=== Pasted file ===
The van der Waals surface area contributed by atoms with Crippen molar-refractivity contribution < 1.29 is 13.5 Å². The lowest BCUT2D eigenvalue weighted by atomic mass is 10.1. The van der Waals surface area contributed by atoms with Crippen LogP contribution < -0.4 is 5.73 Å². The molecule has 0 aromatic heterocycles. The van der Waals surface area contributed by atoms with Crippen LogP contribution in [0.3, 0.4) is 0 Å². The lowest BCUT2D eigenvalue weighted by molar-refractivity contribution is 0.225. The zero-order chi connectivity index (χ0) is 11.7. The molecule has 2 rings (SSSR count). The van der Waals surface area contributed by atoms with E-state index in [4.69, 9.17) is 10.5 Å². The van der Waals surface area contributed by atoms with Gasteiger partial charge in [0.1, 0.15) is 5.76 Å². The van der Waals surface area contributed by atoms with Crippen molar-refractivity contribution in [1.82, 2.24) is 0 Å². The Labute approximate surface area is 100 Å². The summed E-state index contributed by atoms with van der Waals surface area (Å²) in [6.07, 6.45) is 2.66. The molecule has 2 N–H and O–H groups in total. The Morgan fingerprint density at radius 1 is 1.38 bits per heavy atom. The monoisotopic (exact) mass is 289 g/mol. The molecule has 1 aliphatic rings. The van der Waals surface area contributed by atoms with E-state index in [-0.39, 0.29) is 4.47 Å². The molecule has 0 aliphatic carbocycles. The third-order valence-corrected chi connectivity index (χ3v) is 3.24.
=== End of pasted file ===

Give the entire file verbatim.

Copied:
The van der Waals surface area contributed by atoms with Crippen molar-refractivity contribution < 1.29 is 13.5 Å². The lowest BCUT2D eigenvalue weighted by atomic mass is 10.1. The van der Waals surface area contributed by atoms with Crippen LogP contribution < -0.4 is 5.73 Å². The molecule has 0 aromatic heterocycles. The van der Waals surface area contributed by atoms with Crippen LogP contribution in [0.3, 0.4) is 0 Å². The lowest BCUT2D eigenvalue weighted by molar-refractivity contribution is 0.225. The zero-order chi connectivity index (χ0) is 11.7. The molecule has 2 rings (SSSR count). The van der Waals surface area contributed by atoms with E-state index in [4.69, 9.17) is 10.5 Å². The van der Waals surface area contributed by atoms with Gasteiger partial charge in [0.1, 0.15) is 5.76 Å². The van der Waals surface area contributed by atoms with Crippen molar-refractivity contribution in [1.82, 2.24) is 0 Å². The Labute approximate surface area is 100 Å². The summed E-state index contributed by atoms with van der Waals surface area (Å²) in [6.07, 6.45) is 2.66. The molecule has 2 N–H and O–H groups in total. The Morgan fingerprint density at radius 1 is 1.38 bits per heavy atom. The monoisotopic (exact) mass is 289 g/mol. The molecule has 1 aliphatic rings. The van der Waals surface area contributed by atoms with E-state index in [-0.39, 0.29) is 4.47 Å². The molecule has 0 aliphatic carbocycles. The third-order valence-corrected chi connectivity index (χ3v) is 3.24.